FAQ – Frequently asked questions
In the EU, yoghurts made from soy can not be marketed under that description – even though the term “soy yoghurts” is widely used colloquially – because they are not dairy products.
Why do you describe your soy milk products as drinks?
In the EU “soy milk” can not be marketed as such – even though the term is widely used colloquially – because it is not a dairy product. For this reason, our “soy milk” products are called soy drinks. The same goes for our oat and rice drinks. Again, the terms “oat milk” and “rice milk” are not legally permitted, even though that’s what they called colloquially.
What can I do if I want to buy JOYA products and I don’t live in Austria?
JOYA is now available in many European countries (including Germany, Italy, Poland, Romania, Serbia and Hungary). We can also be found online on Amazon!
What is Pectin?
Pectins are plant-based polysaccharides (complex sugars), which are indigestible for humans because of their chemical structure. They are primarily derived from citrus fruits and apples, and are combined with sugar and acids in food production to form a gel. The way Grandma used to make jam. And because this has always worked so well, we do the same for our fruit preparations for the Joygurts. Which results in a special creaminess.
I’m allergic to milk, are the products with yoghurt cultures really milk-free, and suitable for me to consume?
Don’t worry, we only use cultures produced without milk for Joya products. That means that our products are also suitable for people with milk allergies. If you’re interested, yoghurt cultures (e.g. lactobacillus) that we add to the soy base are microorganisms, which transform the sugar found in soy drinks into acids. They enable the natural fermentation process, which occurs in animal milk through naturally occurring lactic acid. This results in a creamy, viscous structure and a fresh yoghurt taste.
What is the calcium content in fortified soy products?
120mg calcium/100ml (15% of the recommended daily intake). This means that JOYA products fortified with calcium are no different to cow’s milk in terms of calcium content. Speaking of calcium – this element contributes to normal blood clotting, a normal metabolism, normal muscle function, normal signal transmission between nerve cells, and the normal function of digestive enzymes. What’s more, calcium is needed to maintain normal bones and teeth.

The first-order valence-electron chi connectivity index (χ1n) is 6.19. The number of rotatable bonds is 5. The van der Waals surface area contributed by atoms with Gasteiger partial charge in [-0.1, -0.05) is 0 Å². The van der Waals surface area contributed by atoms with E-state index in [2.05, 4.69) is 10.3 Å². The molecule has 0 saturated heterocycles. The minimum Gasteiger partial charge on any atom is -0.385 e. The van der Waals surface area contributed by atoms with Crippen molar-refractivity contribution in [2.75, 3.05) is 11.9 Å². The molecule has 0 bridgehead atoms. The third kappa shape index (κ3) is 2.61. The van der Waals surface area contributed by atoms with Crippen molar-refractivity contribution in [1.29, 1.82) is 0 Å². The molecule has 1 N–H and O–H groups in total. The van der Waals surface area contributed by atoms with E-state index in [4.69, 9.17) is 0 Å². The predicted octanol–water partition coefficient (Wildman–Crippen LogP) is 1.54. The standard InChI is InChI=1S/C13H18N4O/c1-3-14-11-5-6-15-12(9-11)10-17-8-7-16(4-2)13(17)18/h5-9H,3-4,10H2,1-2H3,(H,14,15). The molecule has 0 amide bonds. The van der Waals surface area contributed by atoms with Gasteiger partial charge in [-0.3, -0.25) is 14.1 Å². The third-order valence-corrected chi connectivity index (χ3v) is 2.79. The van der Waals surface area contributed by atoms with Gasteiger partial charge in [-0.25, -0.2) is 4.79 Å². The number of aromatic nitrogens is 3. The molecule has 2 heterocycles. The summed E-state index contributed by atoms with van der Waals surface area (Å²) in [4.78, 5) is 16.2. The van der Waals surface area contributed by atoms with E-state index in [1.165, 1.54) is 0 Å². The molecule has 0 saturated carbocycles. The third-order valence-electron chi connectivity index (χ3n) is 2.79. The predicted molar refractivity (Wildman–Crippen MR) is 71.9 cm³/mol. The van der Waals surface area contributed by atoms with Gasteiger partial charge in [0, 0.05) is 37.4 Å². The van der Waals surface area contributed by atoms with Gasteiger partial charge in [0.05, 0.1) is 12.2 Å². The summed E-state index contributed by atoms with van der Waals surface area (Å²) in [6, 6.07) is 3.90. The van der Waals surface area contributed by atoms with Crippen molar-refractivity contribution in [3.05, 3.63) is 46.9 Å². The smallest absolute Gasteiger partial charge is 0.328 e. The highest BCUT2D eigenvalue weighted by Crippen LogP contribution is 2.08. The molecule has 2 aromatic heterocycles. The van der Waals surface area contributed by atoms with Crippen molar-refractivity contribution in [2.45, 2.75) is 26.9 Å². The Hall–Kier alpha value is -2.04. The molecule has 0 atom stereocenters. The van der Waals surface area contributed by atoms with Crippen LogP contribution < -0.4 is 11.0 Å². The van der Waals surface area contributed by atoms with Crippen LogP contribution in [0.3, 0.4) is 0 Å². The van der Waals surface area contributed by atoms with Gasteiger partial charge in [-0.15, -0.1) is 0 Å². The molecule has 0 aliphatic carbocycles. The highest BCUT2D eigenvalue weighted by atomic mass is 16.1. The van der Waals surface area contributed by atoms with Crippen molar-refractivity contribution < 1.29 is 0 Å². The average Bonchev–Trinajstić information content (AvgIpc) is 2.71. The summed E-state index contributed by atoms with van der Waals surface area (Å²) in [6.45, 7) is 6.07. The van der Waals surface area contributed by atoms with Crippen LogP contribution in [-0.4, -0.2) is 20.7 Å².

What types of sugar/carbohydrates do your products contain?
We predominantly use Austrian beet sugar (equivalent to sucrose). However, soy drinks naturally contain a very small amount of sucrose and other sugars such as glucose. As an example, our Natural Drink contains less than 1g sugar/100ml.
As well as the digestible carbohydrates outlined above, our products also contain valuable fibre. Our JOYA Organic Natural Soy Drink contains 0.7g fibre/100ml, the equivalent of 1.6g fibre/100 kcal.
Can the Vanilla and Chocolate JOYA Drinks be heated up?
Of course. The JOYA Chocolate Drink can be enjoyed like hot chocolate. If the drink becomes very hot, a skin forms on the surface as it cools – just like milk.
Where in Austria do the soybeans grow that are used to produce JOYA products?
In our products we use GM-free soybeans from Burgenland, Upper Austria, Lower Austria and Styria.
Why is sugar listed in the nutritional information of the “Natural” products even though none has been added?
Soybeans naturally contain sugar, which we clearly list on the product label. Apart from this, no sugar is added.
Are all JOYA products vegan?
Yes. All products are suitable for vegans. Which is why we have obtained vegan certification from our suppliers for all ingredients, additives and consumables.
Why aren’t all JOYA products organic?
We offer a range of organic products, including our 500g soy Joygurt, the 500g organic blueberry Joygurt and the natural, oat, rice and soy drinks. In order to offer our customers the widest possible range of products, we decided to also include conventional products in our range. Both lines have one thing in common – we only use GM-free soybeans from Austria. Because we believe in the power of regionalism, and to support local farmers.
An allergy is an immune response to the invasion of foreign substances – usually proteins. The first contact with an allergen occurs without external symptoms. However, the production of a specific antibody protein is stimulated. Subsequent contact leads to the release of mediators such as histamines, serotonin, and leukotrienes, which are responsible for typical allergy symptoms. The allergen itself has no influence on the type of allergic symptoms. An allergy to cow’s milk, for example, can cause eczema for one allergy sufferer, and asthma for another.